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Scents of a City

2024

A melancholic riff is laced delicately with the call to prayer. Broadcasted, it strains against the throbbing drone of evening traffic. A sliver of its echo finds its way through the carved lattice windows of stone homes and falls upon our ears. Down below in the streets of Chandni Chowk, the winter smog hangs heavy over a kaleidoscope populace, inching as fast as it can. Rickshaws meander deftly in between cars. Mufflered vendors from the fringes hawk neatly arranged blueberries on carts. Cows munch their puke and laze centre-stage, nonchalant and lean as usual. This is the Delhi made of dreams, both ancient and aspirational. It has seen its fabric recklessly woven from the silken threads of Mughal grandeur, visionary sprawls exclusively reserved for the British elite and a relentless influx of labour who trade in their paddy fields for the promise of stable wages.

Halfway across the world and exerting to isolate itself politically, London shares an odd kinship with Delhi. Despite being much older, it bears the same indelible mark of empire. Under a gunmetal sky, the distorting ribbon of Thames mirrors a fleet of red double-deckers squelching tar. Pub signs flicker and wink in the rain-washed cobbled streets whilst church bells toll away solemnly into the night. What ultimately divulges the secret link between both cities is the all too familiar heaviness of London’s moonless air.

Delhi has rebuilt itself along the banks of Yamuna seven times over, crawling slightly northwest each time. London has had to recuperate from plagues on more than one occasion. Shaped by centuries of plunder and patronage, both places have managed to simmer up some truly inimitable scents. Coincidentally, it is tricky to pinpoint that one secret ingredient which sets them apart from most other places faced with systemic destruction, physically or of the spirit. Compare them to modern-day Kathmandu, whose temples and brothels still piece themselves up from the same jigsaw rubble left by Himalayan earthquakes, every few decades. Or, jump so far back in time that we can only speculate if the mythic fire that burned Lanka to the ground was triggered by the lustful hubris of its demon king or kindled and spread by a Promethean ape. Inspired by timeless Ukiyo-e, we could float ahead to the frozen moment when atom split atom, and Hiroshima was wiped clean by the ironic misnomer of a Little Boy, engineered half-way across the world in the remote secrecy of Los Alamos.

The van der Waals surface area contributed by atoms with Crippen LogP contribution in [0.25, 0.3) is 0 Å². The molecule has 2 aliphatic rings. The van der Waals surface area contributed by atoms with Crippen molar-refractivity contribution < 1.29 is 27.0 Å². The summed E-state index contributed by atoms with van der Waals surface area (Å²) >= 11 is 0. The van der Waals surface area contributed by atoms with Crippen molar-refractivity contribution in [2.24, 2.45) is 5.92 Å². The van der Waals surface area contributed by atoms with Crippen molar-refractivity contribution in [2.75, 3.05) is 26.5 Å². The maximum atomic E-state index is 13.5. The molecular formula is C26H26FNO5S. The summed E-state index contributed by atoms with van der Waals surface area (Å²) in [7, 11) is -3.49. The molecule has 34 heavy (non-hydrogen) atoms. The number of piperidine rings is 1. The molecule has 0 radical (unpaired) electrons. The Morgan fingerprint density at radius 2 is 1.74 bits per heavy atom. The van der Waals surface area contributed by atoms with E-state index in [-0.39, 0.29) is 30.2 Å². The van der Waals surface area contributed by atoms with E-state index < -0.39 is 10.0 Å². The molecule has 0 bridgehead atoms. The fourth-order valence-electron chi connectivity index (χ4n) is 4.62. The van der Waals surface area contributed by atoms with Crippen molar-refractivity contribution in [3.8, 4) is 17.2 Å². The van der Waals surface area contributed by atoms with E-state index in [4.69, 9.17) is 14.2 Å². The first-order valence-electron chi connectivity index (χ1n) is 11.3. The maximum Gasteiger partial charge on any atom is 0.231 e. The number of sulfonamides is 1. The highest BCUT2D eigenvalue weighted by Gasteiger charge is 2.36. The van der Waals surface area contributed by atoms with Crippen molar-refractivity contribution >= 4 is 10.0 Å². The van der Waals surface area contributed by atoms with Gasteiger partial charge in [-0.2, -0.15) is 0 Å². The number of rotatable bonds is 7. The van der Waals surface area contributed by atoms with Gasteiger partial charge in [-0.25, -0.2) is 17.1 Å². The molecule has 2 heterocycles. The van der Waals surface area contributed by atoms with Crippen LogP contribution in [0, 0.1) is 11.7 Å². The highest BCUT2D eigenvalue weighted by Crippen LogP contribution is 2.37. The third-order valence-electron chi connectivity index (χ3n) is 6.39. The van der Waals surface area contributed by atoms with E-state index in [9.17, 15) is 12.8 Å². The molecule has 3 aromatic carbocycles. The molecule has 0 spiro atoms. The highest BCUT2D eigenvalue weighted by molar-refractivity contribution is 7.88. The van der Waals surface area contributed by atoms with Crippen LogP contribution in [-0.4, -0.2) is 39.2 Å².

Or how the scope of aerial bombing over the pre-industrial heritage of Dresden was deemed prolific or brutal, depending on which side of humanity your sympathies found agreeable. Beirut would not make the same cut until its accidental bomb blasted through prefabricated barricades around its Parliament, inciting a collective awareness of crowd control and the reversal of corrupt power structures in Lebanon. Who knows what is to become of Palestine?

In relation to all these instances, the unsurprising legacy of Delhi and London is that they have never been completely annihilated. Rather than be dictated by the ruthless loop of death and rebirth, they have always rebuilt and expanded out of living necessity. Their magic is banal, sprinkled in the daily stench of damp wool and coal smoke that clings to everything alive. They both embody the rare capacity to colonise oneself, akin to a virus – playing dead patiently till the wheels of time churn out another land to invade, loot and populate, spicing up anew old imperial scars to puncture the skylines of their host bodies with the silhouettes of colonial ambitions. So, while the internet may still flood us with dreamy images of bleeding edge infrastructure perfected by Generative AI, the smell of pollution never lies. The kinds of decay which bloom at the centres of empire are putrid like pits sweating through corporate shirts wrinkled before work, again and again. Rugged palms blossom in unison and latch onto the cold, brushed metal support in metros elaborately designed to snake under the datum, taking on lines of myriad colours.

Once underground, which particular neighbourhood bears witness to London fade out and Delhi in? These colourful lines run deep and wide enough to infect all tender remnants of the empire - cutting vertically through strata of civilisation stacked atop each other - bones, stories and bricks spewed together, waiting to be fossilised into fuels, chugged by cars today and expelled back out as smoke tomorrow. Microplastic tyres make a bland world go round, and chemical aromas break out through all preconceived boundaries between distance and death, sense and sensation, life and the now. Five and a half hours apart, when each city dreams of the other, they almost kiss to become one and the same – an ameboid network of vehicular light slowly eating into the surrounding dark of forests, seas and space.

written by Sarvesh Singh

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